Kimmons performs weekly gigs at Maxine's, 700 Central Ave., and also performs at other locations in Hot Springs and around the state. - Hot Springs On the Go

"Kimmons wins the big one."

MAUMELLE - Kasey Lee Kimmons of Shirley won the finals for the Great Arkansas Talent Search, which were held in Maumelle at the Jesse Odom Community Center.
As the final winner, Kimmons received $3,000 in cash, a phone and a musician’s development contract to boost her performance skills.
The talent search began during the summer when the staff of InfraRed Studios held tryouts in communities around the state, including Little Rock, Fayetteville, Jonesboro and West Memphis.
Kimmons was born and raised in Shirley where she has worked off and on at her family’s Shiitake Mushroom Center. She has been singing for the past 10 years in cover bands and as a solo singer/ songwriter. She plays the guitar as accompaniment when doing solo work. In Fayetteville, she sang with the group Shortbus, a cover band that focused primarily on rock and cover tunes in the local clubs. After retiring from Shortbus, she was the lead singer with Ultrasuede.
Kimmons said, “I have known for a long time that you don’t get far in this business without management, and that is what this contest offered. ... Ten years of practice, of working with bands, of being onstage gave me the confidence I needed to take this step. I tried American Idol - but, I’m glad I didn’t go there again. It seemed a lot better to work with people from home.” Last year Kimmons began doing solo work in Hot Springs. This was the first time to perform her own songs on stage.
During the talent finals, Kimmons performed “Son of a Preacher Man,” a Dusty Springfield tune, and “Bobby McGee” written by Kris Kristopherson and made famous by Janis Joplin.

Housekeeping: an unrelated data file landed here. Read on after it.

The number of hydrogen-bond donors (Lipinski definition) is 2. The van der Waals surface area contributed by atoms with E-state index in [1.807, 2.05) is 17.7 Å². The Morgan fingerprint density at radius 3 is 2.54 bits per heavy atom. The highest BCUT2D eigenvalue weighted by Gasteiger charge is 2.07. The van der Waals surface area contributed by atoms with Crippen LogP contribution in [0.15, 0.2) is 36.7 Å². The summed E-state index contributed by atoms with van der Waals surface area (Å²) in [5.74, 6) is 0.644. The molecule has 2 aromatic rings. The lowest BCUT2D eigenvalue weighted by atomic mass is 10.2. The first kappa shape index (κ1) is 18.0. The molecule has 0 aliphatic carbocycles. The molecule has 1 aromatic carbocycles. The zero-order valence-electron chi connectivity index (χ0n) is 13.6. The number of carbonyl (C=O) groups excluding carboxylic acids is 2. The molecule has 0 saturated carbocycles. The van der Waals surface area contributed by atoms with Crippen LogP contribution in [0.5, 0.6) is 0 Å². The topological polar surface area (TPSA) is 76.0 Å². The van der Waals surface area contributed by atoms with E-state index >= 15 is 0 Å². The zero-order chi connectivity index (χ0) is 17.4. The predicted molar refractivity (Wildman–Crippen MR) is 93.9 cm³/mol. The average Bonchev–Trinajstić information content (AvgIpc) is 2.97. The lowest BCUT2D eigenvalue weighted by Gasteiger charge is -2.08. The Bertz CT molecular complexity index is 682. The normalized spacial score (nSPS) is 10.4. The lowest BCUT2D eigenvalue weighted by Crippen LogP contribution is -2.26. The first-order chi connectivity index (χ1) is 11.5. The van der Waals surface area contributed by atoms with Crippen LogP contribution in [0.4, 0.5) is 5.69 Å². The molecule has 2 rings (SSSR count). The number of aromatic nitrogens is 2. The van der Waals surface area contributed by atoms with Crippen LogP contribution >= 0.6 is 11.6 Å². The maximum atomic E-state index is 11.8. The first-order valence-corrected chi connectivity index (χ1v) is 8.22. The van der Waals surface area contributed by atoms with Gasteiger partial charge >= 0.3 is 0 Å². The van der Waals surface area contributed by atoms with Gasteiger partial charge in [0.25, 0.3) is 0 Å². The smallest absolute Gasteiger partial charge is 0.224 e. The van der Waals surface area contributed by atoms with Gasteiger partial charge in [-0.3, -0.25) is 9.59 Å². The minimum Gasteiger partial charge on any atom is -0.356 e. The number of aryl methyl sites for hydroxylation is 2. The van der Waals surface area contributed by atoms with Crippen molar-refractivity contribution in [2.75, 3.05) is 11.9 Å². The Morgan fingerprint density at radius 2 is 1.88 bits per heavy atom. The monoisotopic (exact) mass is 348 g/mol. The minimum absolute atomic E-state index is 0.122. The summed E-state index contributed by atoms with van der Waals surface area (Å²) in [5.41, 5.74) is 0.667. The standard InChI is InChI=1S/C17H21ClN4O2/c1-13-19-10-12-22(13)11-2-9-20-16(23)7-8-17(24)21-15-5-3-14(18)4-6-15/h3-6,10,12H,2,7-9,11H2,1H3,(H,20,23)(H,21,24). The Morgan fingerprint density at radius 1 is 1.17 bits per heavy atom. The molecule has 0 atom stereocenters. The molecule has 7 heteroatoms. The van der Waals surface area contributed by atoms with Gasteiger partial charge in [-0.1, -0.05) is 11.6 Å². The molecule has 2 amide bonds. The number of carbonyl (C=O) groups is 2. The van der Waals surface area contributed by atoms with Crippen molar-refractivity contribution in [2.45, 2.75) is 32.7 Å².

Kimmons said, “When they called my name, it was one of the happiest times in my life. What I was competing for was a chance to work with first-rate professionals and a real opportunity to sign with Virgin Records. I expect to do well by them and I expect to give them what they are looking for.”
This article was published Thursday, November 27, 2008.
River Valley Ozark, Pages 95 on 11/27/2008

- River Valley Ozark


Kasey is currently recording her first full original studio CD. With a number of Live acoustic CD's recorded w/ original and cover songs, she is excited to be working in the studio recording her own songs.



From the heart of Arkansas' verdant Ozark Mountains, singer/songwriter
Kasey Kimmons is as natural as they get.
In short, she is a Southern lady and a hippie chick with a funky
streak. Instead of a medicine bag of wild fauna, her healing agents
are euphonious melodies and a songbird voice. Her original songs
strike chords of universal and timeless struggle and celebration of
the human condition. She sings with conviction, from the soul, and she
plays with passion.
Other than an RV, the singer travels light: Old gold chair/step
ladder, a microphone, and her guitar.
Kasey recognizes the power of words and the responsibility of saying
something important onstage.
In 2008, Kasey's music highway took her coast to coast with sets in
San Francisco, Los Angeles, Austin, and Nashville.
When Kasey arrived back home she entered The Great Arkansas Talent Search. Among 400 singers, she came out on top and won a
recording/production showcase with Virgin Records Group. She is presently wrapping the recording process up in the studio.
When the musician turns songwriter it is early in the morning, usually
after an emotional upheaval. It takes discipline to get up at 4:30 and
sketch out a song from a sound in your head, but that's the way she
"I went a couple of years without writing any songs, so anytime I get
inspiration to write a song I'm going to get up and do it."
A bit of genetics come to play in how she got into this line of work.
She grew up around music and by the time she was 7 she was on tour
with her family singing onstage with her father's band, The Ozark
Operetta. Tom Kimmons, philosopher/folk musician, instilled her early
on with the love for music and life on the road. Her mother, the
manager, gave her the smarts on the business end.
"The road was our home during the summer months. We treated it like a long vacation because we were going to different places, having fun and doing what we loved to do." Kasey added